But let’s be realistic. Accept that we will all make regrettable food choices, most likely today. There will be office and tailgate parties where “imitation food product” is the only option.  So have a backup plan for when the judicious chef’s salad can’t fend off the  hot fudge marshmallow banana split chasing it down.  Running all those calories off before bedtime isn’t really feasible.  Smart planning, ahead of time, is the ticket to long-term health.  Plan what you will eat at the next meal – before you’re hungry for it – and put exercise onto the calendar to keep any splurges in check.

KayakingSo many people think exercise must mean running.  It doesn’t.  Physical fitness is a combination of cardiovascular strength, muscular strength, and flexibility.  6-pack abs look amazing, but they won’t help much when trying to keep up with toddlers for an entire afternoon or washing your back in the shower.  It takes all three to be truly fit.  Focus on endurance one day, muscle tone the next, and stretch out the kinks on Day 3 to achieve a comprehensive fitness program with the added benefit of keeping up interest over the long haul.

Getting your head in the game will be a huge asset.  It is much easier to actually move off the bed each morning if there’s something fun to do.  “Let’s go pump iron” sounds like work. Dogs are great exercise buddies since they have to go out in the morning anyway.  Grab the leash and go find some bunnies together!  Going farther or faster – or both – is more realistic once you’re out the door. Look for what inspires you to choose health, whether it’s not ruining a good workout with junk food or a buying a new outfit to reinforce improved eating and exercise habits.  Small strides in all these areas will add up and synergy will begin to work for you.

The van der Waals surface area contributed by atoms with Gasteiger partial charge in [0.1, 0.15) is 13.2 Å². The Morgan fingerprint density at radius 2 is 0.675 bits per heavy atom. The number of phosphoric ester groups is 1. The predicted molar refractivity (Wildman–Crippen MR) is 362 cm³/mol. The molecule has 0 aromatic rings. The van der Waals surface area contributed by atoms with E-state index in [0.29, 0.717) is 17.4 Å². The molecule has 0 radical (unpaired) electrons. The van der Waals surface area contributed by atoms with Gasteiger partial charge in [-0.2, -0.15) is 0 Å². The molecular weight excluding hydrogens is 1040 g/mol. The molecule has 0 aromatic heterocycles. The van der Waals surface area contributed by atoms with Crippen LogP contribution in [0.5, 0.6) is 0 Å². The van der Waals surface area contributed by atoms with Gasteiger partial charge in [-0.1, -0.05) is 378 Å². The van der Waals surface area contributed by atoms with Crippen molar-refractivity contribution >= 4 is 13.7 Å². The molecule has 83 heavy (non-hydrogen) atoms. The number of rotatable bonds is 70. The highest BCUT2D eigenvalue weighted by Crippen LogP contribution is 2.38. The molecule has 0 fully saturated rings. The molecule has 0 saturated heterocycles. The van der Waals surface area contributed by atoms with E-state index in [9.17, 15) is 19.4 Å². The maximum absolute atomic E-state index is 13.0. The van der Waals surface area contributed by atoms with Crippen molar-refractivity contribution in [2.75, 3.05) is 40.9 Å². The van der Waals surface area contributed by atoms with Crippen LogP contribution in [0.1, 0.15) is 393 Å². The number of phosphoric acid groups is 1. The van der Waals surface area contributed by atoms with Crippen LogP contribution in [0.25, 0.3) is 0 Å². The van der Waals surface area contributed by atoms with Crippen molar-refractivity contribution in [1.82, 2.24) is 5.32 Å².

But that’s just physical stuff.  You and I are made of more than just flesh and bone.  We are made in the image of God; our bodies are His temple and His Spirit (should) reside in us.  Spiritual nutrition and exercise are necessary for health on this third plane.  Just like food for our bodies, the Bible contains the essential elements for fueling a healthy life.

All Scripture is given by inspiration of God, and is profitable for doctrine, for reproof, for correction, for instruction in righteousness, that the man of God may be complete, thoroughly equipped for every good work (2 Tim. 3:16-17).

There are few people who will say the Bible is an easy read.  It must be chewed thoroughly, frequently, and in its totality (no spitting out the onions!) before being put into practice.  Real life exercise of Biblical principles is essential to full incorporation.  This is harder work still.  But no pain, no gain, right?  If we are to remodel ourselves and approach total wellness, all the aspects must be part of the program. The Apostle Paul said, “For while bodily training is of some value, godliness is of value in every way, as it holds promise for the present life and also for the life to come.” (1 Tim 4:8)

We are not just getting ready for the high school reunion.  Jesus said, “Whoever feeds on my flesh and drinks my blood has eternal life” (John 6:54).  The food of Scripture and the blood of His life must so completely infuse us that the exercise of total wellness overflows into our surroundings.  And the ripples from that could make a big impact over time.

The Wheelbarrow Concept

I have a book on my shelf titled, “The Cure is in the Kitchen”. It’s a rather off-the-deep-end book nutritionally, but I just really like the title. It helps me to stay focused on what’s truly important in my family’s health. In spite of so much research into finding the magic key to different diseases, the statistics alone point to our diet. The genetic component of most diseases appears to have more to do with the family recipe box than DNA.